Three days after the Miami Herald posted a story about a letter sent to the FBI by Republican hit man Roger Stone regarding now former New York Governor Eliot Spitzer’s encounters with “high-priced call-girls” in Florida, the New York Times front pages a piece on Spitzer’s deeper-than-heretofore-revealed involvement with the something-less-than-scintillating scandal known to New Yorkers as “Troopergate.”

This all comes, of course, less than a fortnight after the “revelations” that linked Spitzer to a prostitution ring and forced him to resign the governorship.

Continued on capitoilette. . . .

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Friday, March 21, 2008

heckuva job, Patty

News broke late Thursday that a city buildings inspector had been arrested and charged with lying to New York City authorities about an inspection he was supposed to have performed earlier this month on the crane that collapsed in Turtle Bay on Saturday, killing seven and injuring dozens more. Concerns about the stability of the crane were called in to the city’s 311 complaint line on March 3rd. The inspector, Edward J. Marquette, never visited the construction site, but filed falsified reports claiming that he had.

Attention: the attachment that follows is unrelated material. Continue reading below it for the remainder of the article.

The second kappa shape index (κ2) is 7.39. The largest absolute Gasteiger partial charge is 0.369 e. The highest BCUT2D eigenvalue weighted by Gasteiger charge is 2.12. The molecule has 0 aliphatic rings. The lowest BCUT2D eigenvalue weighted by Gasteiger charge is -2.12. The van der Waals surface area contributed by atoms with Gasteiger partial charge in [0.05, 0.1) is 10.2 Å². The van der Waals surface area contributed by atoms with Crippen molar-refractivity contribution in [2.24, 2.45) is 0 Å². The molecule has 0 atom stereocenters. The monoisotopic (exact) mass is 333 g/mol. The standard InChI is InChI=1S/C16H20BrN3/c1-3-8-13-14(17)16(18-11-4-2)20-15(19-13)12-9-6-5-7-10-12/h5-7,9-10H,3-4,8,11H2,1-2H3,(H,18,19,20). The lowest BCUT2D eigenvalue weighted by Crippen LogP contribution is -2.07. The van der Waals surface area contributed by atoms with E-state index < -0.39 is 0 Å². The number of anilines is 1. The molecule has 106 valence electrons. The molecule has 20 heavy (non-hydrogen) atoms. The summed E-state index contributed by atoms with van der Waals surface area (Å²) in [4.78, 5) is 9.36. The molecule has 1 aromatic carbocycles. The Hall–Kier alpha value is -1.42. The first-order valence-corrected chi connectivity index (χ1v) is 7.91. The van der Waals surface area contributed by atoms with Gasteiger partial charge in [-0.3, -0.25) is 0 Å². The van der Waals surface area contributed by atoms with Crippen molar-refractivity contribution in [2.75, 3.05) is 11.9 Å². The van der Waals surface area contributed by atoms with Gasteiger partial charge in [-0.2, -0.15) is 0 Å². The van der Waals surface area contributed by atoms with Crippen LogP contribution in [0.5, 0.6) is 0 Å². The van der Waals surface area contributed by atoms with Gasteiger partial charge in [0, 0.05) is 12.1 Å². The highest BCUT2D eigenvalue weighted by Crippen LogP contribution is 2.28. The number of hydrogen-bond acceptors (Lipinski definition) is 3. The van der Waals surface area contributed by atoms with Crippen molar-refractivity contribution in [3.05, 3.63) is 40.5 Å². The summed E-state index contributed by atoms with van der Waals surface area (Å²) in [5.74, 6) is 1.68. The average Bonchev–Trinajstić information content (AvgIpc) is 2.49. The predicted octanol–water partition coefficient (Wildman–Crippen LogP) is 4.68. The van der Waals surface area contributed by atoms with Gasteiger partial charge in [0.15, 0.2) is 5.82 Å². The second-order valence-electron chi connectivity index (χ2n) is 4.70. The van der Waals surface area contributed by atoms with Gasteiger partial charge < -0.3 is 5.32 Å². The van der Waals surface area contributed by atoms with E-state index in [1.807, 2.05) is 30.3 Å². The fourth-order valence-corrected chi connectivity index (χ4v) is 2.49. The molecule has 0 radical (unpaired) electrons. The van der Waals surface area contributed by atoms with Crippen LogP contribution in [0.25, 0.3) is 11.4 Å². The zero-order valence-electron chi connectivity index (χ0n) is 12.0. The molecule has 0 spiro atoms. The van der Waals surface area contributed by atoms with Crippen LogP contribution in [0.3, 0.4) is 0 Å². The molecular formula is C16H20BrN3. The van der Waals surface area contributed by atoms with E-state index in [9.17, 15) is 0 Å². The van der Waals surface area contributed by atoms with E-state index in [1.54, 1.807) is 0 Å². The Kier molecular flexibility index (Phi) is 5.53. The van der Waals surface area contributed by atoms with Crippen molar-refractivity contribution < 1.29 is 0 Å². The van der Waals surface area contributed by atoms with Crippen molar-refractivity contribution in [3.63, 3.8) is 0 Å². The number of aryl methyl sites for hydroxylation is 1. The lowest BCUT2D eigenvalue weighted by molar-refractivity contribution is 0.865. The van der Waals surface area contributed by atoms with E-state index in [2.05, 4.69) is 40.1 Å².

The head of the NYC Department of Buildings, Patricia J. Lancaster, who, amazingly, still has her job, suspended Mr. Marquette, and sought to have the last six months of his inspection reports reexamined. But, it should be noted, that discovery and investigation of the inspector’s alleged criminal activity was conducted by the City’s Department of Investigations, and not Lancaster’s DoB.

And what about the matter that has shown such a bright light on the 51st Street site? Not an issue here, says Patty: